Document Preview

Document Details

Case law update on cultural rights
The Supreme Court of Appeal has had the final word on the matter, Kievits Kroon Country Estate (Pty) Ltd v CCMA & others (LC). A case law update on the rights of employees to cultural expression.
Employment equity
Sub Category
Case Studies
Document Type
Information Sheet
Case law update on cultural rights IS.pdf
Publish Date
Johanette Rheeder
Document Format

2 pages in document, you are previewing the first 2 pages below:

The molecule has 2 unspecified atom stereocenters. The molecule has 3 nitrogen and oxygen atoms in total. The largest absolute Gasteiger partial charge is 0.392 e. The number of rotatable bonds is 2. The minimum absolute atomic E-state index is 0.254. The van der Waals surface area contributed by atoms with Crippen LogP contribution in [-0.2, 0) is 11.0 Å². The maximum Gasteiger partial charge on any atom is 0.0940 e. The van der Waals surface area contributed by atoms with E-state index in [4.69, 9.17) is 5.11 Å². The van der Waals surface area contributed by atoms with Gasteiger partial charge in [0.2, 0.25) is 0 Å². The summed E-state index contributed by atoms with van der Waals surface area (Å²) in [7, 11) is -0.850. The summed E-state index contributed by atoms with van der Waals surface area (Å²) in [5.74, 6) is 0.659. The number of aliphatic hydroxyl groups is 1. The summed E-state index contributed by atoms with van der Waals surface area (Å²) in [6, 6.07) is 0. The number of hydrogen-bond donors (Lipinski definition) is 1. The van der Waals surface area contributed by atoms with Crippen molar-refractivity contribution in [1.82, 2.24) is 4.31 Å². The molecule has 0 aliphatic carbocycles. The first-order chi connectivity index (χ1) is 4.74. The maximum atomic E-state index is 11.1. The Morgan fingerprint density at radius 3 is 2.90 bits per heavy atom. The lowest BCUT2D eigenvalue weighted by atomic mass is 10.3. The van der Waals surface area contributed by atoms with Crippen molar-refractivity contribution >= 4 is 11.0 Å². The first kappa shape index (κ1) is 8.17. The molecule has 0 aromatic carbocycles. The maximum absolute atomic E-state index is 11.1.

Subsequent to previous articles by Johanette Rheeder dealing with Operational Requirements v Cultural Rights and Sangoma’s, the Labour Court case of Kievits Kroon Country Estate (Pty) Ltd v CCMA & others (LC), the Supreme Court of Appeal has had the final word on the matter as published in the recent reported decision Kievits Kroon Country Estate (Pty) Ltd v Mmoledi and others1 . The matter involved a chef de partie who received a vision from her ancestors calling her to attend a course on traditional healing. The employee had exhausted her sick leave and approached her employer for unpaid leave. In terms of the operational requirements of the business, the employer could only afford to grant the employee one week’s unpaid leave. After one week, the employee was contacted by the employer and requested to return to work. The employee stated that she could not return and remained absent. Upon her return, the employee was charged for misconduct as a result of absenteeism and disregard of a direct instruction from her employer. At the disciplinary hearing the employee presented a sick note from the traditional healer and stated her defence that she verily believed that failure to obey her ancestor’s request would result in her or her family’s severe illness or even death. The employer rejected the sick note and the explanation and dismissed the employee. The employee successfully challenged her dismissal in the CCMA and was found to have been unfairly dismissed. The Labour Court upheld the CCMA’s decision on review. The employer challenged the correctness of the decision of the Commissioner and contended the panellist committed a gross irregularity by misconceiving the true nature of the enquiry and asking incorrectly whether the respondent was justified in failing to report for duty. In this regard the SCA considered the Popcru2 decision, wherein employees were dismissed for refusal to cut off their dreadlocks and violating the dress code of the employer. In Popcru the employees contended that they were justified in refusing the instruction from their employers as the dreadlocks were part of a Xhosa cultural ritual in their passage to become traditional healers and it was their belief to obey their Ancestors. In considering the case the court held: